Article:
New Insights Into Steam/Solvent-Coinjection-Process Mechanism
- Raman K. Jha (Chevron Energy Technology Company) | Mridul Kumar (Chevron Energy Technology Company) | Ian Benson (Chevron Energy Technology Company) | Edward Hanzlik (Chevron Energy Technology Company)
- Document ID
- Society of Petroleum Engineers
- SPE Journal
- Publication Date
- July 2013
- Document Type
- Journal Paper
- 867 - 877
- 2013. Society of Petroleum Engineers
- 5.3.9 Steam Assisted Gravity Drainage, 5.4.4 Reduction of Residual Oil Saturation, 5.4.6 Thermal Methods
- 1 in the last 30 days
- 599 since 2007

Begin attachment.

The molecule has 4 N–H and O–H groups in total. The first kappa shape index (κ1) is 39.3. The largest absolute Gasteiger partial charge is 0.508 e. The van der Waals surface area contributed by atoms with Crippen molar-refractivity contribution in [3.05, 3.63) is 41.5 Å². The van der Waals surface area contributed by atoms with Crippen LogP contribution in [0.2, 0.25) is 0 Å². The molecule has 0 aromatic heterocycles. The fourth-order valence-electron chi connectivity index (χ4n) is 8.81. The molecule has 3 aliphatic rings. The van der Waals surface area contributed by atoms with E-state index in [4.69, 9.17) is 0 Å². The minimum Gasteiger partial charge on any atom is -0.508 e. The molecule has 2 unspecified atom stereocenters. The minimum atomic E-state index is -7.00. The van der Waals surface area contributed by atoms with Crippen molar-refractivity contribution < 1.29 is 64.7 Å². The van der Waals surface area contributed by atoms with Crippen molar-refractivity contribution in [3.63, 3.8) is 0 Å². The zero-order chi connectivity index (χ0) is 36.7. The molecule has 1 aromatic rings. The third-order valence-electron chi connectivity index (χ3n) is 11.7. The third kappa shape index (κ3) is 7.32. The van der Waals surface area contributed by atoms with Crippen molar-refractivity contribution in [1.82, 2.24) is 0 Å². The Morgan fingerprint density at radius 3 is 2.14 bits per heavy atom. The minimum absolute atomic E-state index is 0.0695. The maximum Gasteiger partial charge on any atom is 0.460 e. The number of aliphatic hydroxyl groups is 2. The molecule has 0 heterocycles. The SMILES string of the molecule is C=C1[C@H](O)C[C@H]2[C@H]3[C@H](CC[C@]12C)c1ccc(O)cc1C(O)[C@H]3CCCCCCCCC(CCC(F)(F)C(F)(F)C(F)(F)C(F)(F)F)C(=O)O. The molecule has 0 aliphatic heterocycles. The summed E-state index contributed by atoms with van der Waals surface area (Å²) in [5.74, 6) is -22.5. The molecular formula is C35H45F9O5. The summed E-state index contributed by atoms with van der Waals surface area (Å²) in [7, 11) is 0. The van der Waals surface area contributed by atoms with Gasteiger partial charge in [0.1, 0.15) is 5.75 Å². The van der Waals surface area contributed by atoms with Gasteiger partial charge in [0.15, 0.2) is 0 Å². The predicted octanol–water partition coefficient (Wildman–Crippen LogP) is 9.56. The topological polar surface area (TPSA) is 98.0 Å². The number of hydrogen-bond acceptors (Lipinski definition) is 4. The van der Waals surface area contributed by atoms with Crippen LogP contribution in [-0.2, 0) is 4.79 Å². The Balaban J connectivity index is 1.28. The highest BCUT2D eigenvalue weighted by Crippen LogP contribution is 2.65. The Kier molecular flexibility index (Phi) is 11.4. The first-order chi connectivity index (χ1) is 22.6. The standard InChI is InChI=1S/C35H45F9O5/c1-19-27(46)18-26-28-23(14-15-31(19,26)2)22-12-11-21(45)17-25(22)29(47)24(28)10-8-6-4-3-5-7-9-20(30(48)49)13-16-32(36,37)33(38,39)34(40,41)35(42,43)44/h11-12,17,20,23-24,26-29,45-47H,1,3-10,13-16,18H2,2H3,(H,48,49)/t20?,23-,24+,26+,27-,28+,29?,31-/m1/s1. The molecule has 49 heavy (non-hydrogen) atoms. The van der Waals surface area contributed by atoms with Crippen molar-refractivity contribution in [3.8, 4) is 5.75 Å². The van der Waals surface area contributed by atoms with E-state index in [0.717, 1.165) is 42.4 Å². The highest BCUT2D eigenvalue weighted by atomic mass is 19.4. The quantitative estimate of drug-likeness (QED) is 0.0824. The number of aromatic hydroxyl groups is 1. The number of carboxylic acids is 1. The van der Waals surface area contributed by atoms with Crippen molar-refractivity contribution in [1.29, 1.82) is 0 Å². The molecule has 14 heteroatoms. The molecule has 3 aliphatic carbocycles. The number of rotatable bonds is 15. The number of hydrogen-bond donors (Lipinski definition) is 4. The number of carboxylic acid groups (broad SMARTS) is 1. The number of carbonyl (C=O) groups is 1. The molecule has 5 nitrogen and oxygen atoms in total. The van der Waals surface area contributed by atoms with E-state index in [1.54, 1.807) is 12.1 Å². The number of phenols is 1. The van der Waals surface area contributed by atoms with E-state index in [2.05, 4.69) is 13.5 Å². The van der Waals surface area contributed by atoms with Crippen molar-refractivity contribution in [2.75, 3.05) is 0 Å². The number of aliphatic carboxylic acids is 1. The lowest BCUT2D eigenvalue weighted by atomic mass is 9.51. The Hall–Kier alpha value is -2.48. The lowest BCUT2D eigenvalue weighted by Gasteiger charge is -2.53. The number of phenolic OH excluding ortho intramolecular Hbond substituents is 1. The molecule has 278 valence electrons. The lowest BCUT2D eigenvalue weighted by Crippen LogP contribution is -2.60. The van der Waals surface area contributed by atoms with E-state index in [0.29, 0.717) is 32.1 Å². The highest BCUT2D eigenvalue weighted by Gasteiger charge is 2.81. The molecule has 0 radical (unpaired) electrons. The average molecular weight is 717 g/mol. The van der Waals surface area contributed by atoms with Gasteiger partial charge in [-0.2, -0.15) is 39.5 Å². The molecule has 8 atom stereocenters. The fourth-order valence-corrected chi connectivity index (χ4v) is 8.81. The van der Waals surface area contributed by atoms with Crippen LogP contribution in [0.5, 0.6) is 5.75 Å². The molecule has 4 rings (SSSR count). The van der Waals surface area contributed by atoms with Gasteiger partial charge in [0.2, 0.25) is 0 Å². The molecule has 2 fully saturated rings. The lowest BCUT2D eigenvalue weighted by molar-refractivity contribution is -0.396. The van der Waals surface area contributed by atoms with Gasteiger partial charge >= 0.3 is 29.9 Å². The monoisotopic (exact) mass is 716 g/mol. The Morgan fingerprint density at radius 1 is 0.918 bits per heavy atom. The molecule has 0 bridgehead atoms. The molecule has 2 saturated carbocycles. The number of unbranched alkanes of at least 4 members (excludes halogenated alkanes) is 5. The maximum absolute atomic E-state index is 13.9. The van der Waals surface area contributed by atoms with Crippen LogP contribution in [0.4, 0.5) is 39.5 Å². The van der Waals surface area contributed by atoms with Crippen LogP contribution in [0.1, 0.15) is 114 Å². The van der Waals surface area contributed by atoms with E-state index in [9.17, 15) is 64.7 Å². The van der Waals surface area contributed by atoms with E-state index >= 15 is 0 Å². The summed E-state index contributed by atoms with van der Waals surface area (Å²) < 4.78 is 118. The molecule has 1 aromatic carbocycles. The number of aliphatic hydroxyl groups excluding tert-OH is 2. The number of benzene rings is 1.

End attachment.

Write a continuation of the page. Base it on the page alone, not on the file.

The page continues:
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We present results of a detailed investigation of thesteam/solvent-coinjection-process mechanism by use of a numerical model withhomogeneous reservoir properties and various solvents. We describe condensationof steam/solvent mixture near the chamber boundary. We present a compositepicture of the important phenomena occurring in the different regions of thereservoir and their implications for oil recovery. We compare performances ofvarious solvents and explain the reasons for the observed differences. Animproved understanding of the process mechanism will help with selecting thebest solvent and developing the best operating strategy for a given reservoir.Results indicate that as the temperature drops near the chamber boundary, steamstarts condensing first because its mole fraction in the injected steam/solventmixture (and hence its partial pressure and the corresponding saturationtemperature) is much higher than the solvent's. As temperature declines towardthe chamber boundary and steam continues to condense, the vapor phase becomesincreasingly richer in solvent. At the chamber boundary where the temperaturebecomes equal to the condensation temperature of both steam and solvent attheir respective partial pressures, both condense simultaneously. Thus,contrary to steam-only injection, where condensation occurs at the injectedsteam temperature, condensation of steam/solvent mixture is accompanied by areduction in temperature in the condensation zone and the farther regions.However, there is little change in temperature in the central region of thesteam chamber. The condensed steam/solvent mixture drains outside the chamber,leading to the formation of a mobile liquid stream (drainage region) whereheated oil, condensed solvent, and water flow together to the production well.The condensed solvent mixes with the heated oil and further reduces itsviscosity. The additional reduction in viscosity by solvent more than offsetsthe effect of reduced temperature near the chamber boundary. As the steamchamber expands laterally because of continued injection and as temperature inthe hitherto drainage region increases, a part of the condensed solvent mixedwith oil evaporates. This lowers the residual oil saturation (ROS) in the steamchamber. Therefore, ultimate oil recovery with the steam/solvent-coinjectionprocess is higher than that in steam-only injection. The higher the solventconcentration in oil at a location, the greater is the reduction in the ROSthere. Our explanation is corroborated by the experimental results reported inthe literature, which show smaller ROS in the steam chamber after asteam/solvent-coinjection process. A lighter solvent has a lower viscosity, ahigher volatility, and a higher molar concentration of solvent in the drainageregion.Thus, a lighter solvent causes a greater reduction in the viscosity ofthe heated oil and also leads to a lower ROS. Therefore, the lightestcondensable solvent (butane, under the conditions investigated) provides themost favorable results in terms of enhancements in oil rate and oil recovery.This is different from the prior claims in the literature.
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